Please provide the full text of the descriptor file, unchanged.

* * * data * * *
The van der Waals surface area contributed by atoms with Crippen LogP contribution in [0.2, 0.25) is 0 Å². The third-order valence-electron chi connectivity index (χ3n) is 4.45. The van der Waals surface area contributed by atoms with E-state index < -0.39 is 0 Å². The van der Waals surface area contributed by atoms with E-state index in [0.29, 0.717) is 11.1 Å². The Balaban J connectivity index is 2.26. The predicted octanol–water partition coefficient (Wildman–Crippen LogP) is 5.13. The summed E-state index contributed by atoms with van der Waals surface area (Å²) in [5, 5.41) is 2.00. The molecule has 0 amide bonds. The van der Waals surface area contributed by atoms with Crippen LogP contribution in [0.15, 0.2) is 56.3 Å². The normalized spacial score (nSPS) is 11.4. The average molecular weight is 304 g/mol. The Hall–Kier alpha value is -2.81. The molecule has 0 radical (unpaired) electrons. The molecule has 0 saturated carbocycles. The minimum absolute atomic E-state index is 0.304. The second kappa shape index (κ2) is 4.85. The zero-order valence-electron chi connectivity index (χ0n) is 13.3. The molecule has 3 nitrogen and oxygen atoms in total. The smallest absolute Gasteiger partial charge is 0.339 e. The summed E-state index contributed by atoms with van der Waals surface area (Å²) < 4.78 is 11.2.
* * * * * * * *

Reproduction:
The van der Waals surface area contributed by atoms with Crippen LogP contribution in [0.2, 0.25) is 0 Å². The third-order valence-electron chi connectivity index (χ3n) is 4.45. The van der Waals surface area contributed by atoms with E-state index < -0.39 is 0 Å². The van der Waals surface area contributed by atoms with E-state index in [0.29, 0.717) is 11.1 Å². The Balaban J connectivity index is 2.26. The predicted octanol–water partition coefficient (Wildman–Crippen LogP) is 5.13. The summed E-state index contributed by atoms with van der Waals surface area (Å²) in [5, 5.41) is 2.00. The molecule has 0 amide bonds. The van der Waals surface area contributed by atoms with Crippen LogP contribution in [0.15, 0.2) is 56.3 Å². The normalized spacial score (nSPS) is 11.4. The average molecular weight is 304 g/mol. The Hall–Kier alpha value is -2.81. The molecule has 0 radical (unpaired) electrons. The molecule has 0 saturated carbocycles. The minimum absolute atomic E-state index is 0.304. The second kappa shape index (κ2) is 4.85. The zero-order valence-electron chi connectivity index (χ0n) is 13.3. The molecule has 3 nitrogen and oxygen atoms in total. The smallest absolute Gasteiger partial charge is 0.339 e. The summed E-state index contributed by atoms with van der Waals surface area (Å²) < 4.78 is 11.2.